Brakhage on Ritual Cinema

“When an amateur photographs scenes of a trip he’s taking, a party or other special occasion, and especially when he’s photographing his children, he’s primarily seeking a hold on time and, as such, is ultimately attempting to defeat death. The entire act of motion picture making, thus, can be considered as an exteriorization of the process of memory. “Hollywood,” sometimes known as “the dream factory,” makes ritualistic-dramas in celebration of mass memory–very like the rituals of tribal people–and wishful-thinking movies which seek to control the national destiny…as sure as primitive tribes throw water on the ground to bring rain…and they make “social” or “serious” dramas, at great commercial risk to the industry, as a corporate act of “sacrifice”–not unlike the practices of self-torture priests undergo in order to “appease the gods”: and the whole commercial industry has created a pseudo church whose “god” is “mass psychology” and whose anthropomorphism consists of praying to (Buy this–NOW!), and preying upon (polling, etc.) “the-greatest-number-of-people” as if, thereby, the human destiny were predictable and/or could be controlled through mimicry. But the amateur photographs the persons, places, and objects of his love and the events of his happiness and personal importance in a gesture that can act directly and solely according to the needs of memory. He does not have to invent a god of memory, as does the professional: nor does the amateur have to appease any personification of God in his making. He is free, if he but accept the responsibility of his freedom, to work as the spirit of his god, or his memory, or his particular needs, move him. It is for this reason that I believe any art of the cinema must inevitably arise from the amateur, “home-movie” making medium.”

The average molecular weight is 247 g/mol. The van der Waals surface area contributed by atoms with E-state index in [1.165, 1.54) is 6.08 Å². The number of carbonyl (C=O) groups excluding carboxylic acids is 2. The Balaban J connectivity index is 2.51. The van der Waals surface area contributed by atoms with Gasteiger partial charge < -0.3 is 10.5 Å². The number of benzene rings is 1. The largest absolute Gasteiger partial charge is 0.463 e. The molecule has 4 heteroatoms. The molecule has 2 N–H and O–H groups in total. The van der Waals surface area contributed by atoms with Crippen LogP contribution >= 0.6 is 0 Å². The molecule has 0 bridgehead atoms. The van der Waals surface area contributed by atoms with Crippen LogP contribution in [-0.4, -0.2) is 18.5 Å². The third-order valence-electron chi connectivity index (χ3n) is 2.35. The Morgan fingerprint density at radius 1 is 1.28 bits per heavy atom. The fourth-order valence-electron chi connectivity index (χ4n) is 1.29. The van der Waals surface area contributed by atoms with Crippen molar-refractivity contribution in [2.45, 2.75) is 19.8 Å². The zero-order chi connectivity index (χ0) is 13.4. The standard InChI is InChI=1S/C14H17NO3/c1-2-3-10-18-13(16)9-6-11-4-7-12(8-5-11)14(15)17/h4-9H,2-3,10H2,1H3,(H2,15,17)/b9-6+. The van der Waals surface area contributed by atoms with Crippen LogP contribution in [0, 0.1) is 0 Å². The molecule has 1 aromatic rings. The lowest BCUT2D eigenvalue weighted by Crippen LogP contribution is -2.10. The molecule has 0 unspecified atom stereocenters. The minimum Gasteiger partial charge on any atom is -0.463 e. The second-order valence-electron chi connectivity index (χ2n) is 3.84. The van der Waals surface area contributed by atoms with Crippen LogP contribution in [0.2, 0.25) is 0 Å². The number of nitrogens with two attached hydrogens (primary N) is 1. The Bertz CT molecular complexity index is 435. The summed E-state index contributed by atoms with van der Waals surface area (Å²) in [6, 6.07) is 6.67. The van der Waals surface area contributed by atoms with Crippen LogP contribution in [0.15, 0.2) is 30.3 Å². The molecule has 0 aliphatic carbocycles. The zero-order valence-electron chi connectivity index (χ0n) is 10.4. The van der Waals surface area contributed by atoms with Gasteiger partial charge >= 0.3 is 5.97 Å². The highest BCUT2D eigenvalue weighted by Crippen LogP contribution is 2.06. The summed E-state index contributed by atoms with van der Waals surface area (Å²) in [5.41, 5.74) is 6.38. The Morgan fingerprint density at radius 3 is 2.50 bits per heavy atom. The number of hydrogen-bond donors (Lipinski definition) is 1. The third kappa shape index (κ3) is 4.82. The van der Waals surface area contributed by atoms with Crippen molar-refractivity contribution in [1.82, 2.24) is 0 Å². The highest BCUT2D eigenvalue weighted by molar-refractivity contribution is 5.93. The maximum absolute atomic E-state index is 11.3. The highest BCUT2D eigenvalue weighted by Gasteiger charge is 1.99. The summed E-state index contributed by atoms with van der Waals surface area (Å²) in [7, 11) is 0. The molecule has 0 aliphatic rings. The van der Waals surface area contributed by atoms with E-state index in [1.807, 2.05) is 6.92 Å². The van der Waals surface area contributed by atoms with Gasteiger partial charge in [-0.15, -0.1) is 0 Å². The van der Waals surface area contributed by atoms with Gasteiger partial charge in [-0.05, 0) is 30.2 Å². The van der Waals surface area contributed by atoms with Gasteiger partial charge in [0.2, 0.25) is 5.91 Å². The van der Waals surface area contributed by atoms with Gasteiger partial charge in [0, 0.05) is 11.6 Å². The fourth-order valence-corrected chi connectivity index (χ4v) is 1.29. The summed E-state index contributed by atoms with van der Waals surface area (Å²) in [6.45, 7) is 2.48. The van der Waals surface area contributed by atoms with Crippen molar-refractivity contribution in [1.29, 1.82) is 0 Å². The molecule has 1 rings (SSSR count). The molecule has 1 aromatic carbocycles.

Essential Brakhage, Stan Brakhage, p. 149

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